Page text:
Managing Director, UK Home, Centrica plc
Businesses that can support customers living with dementia will see improved customer satisfaction and better conversations with people.
Nearly 300,000 people in Britain are living alone with dementia, according to Alzheimer’s Society research. And as many people again live in the community with others, often with partners who have complex health needs of their own.
We recognise that we have a special duty to the 200,000 customers we serve, who are living with dementia.
We know that with the right support and understanding, people with dementia can live active, heathy lives for a long time. Utility companieshave a particularly important role to play in ensuring people with dementia stay safe, warm and connected, says Sarwjit Sambhi of Centrica, owner of British Gas.
“As Britain’s largest energy supply and services business, we recognise that we have a special duty to the 200,000 customers we serve who are living with dementia. That’s why we decided to become a dementia friendly business in 2016,” says Sambhi.
Over the past two years more than 21,000 of our employees have become Dementia Friends, and the firm has also overhauled many of its processes, like Power of Attorney, to ensure they work for people with dementia and those who care for them.
Dementia friendly guide
The company’s experience – (and that of other leading water, telecoms and energy businesses) – underpins a new guide to being dementia friendly.The guide is aimed at the utility sector as a whole.
Launched by Alzheimer’s Society Chief Executive Jeremy Hughes and Secretary of State Greg Clark in February – the guide gives practical advice for utility businesses of all sizes to help ensure that customers and employees living with dementia get the support they deserve.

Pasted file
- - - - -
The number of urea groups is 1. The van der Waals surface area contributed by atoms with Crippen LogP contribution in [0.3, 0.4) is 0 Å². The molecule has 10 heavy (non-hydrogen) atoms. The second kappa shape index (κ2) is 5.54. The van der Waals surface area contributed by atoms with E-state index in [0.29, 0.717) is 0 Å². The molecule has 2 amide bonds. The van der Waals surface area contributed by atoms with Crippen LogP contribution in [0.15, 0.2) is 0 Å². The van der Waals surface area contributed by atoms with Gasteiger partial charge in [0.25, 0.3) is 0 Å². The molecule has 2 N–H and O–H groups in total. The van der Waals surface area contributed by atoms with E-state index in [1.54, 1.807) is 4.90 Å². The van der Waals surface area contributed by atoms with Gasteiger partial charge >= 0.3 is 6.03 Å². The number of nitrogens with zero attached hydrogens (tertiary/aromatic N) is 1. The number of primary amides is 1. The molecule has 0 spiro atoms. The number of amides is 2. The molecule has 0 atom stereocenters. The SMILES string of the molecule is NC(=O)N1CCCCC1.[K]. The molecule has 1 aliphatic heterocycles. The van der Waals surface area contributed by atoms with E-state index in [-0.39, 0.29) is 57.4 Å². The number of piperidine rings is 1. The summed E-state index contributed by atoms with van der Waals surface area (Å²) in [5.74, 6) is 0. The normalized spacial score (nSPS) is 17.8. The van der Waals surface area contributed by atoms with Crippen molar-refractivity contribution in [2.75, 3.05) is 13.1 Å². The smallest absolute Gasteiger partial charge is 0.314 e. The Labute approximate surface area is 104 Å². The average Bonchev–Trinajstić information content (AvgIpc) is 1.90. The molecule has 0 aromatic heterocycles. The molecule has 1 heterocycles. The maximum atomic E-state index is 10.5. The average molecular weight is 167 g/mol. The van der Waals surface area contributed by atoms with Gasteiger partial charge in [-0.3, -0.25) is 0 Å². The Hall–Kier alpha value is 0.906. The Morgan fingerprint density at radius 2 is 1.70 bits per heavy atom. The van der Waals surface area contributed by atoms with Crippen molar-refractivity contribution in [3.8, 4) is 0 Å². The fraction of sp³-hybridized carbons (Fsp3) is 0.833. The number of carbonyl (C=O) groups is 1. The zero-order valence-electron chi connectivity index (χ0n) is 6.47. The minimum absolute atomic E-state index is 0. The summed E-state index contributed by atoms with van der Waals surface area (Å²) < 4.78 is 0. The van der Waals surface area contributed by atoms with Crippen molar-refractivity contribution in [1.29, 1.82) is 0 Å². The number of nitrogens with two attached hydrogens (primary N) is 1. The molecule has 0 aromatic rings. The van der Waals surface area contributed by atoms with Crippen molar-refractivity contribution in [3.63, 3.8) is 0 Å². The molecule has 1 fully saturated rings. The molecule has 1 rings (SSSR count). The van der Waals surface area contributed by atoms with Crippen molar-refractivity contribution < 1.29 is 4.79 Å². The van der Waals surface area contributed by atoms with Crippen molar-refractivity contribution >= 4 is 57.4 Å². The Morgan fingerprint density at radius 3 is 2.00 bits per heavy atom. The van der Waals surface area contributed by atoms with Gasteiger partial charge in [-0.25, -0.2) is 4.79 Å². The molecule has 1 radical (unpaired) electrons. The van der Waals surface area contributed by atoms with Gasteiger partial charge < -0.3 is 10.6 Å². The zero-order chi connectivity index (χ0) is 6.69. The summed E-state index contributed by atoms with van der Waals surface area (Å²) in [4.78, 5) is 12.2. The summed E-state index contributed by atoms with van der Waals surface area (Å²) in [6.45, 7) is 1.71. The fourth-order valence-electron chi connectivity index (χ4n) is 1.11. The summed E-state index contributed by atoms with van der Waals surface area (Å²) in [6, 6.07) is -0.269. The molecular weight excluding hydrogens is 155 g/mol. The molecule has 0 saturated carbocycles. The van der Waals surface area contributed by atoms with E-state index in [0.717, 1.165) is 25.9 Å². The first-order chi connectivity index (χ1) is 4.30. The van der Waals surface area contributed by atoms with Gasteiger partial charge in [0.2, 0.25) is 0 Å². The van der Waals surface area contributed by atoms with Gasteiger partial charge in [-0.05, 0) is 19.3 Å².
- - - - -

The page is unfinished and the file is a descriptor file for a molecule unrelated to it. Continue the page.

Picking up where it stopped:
“This advice is just as relevant to self-employed plumbers as it is to the largest companies,” says Sambhi. “We all need to talk to customers, to serve them and to ensure that they understand the advice and guidance we give them.”
Most of the measures recommended in the guide are low-cost – Dementia Friends sessions are free of charge, for example – but the business benefits can be very powerful.
“Since we started helping our people to become more aware of what dementia is and how it affects people, we’ve experienced a host of benefits,” Sambhi says. Among the benefits are better conversations with customers with dementia, which have improved now that agents and engineers understand why a customer may struggle to find the right word to explain what they need; fewer appointments that fail because customers forget to be at home; and fewer repeat visits or calls because agents and engineers are better at explaining how a product or service works.
“All of this is improving customer satisfaction and reducing waste to the business, as well as being the right thing to do,” Sambhi says. “There is no downside to becoming a dementia friendly business.”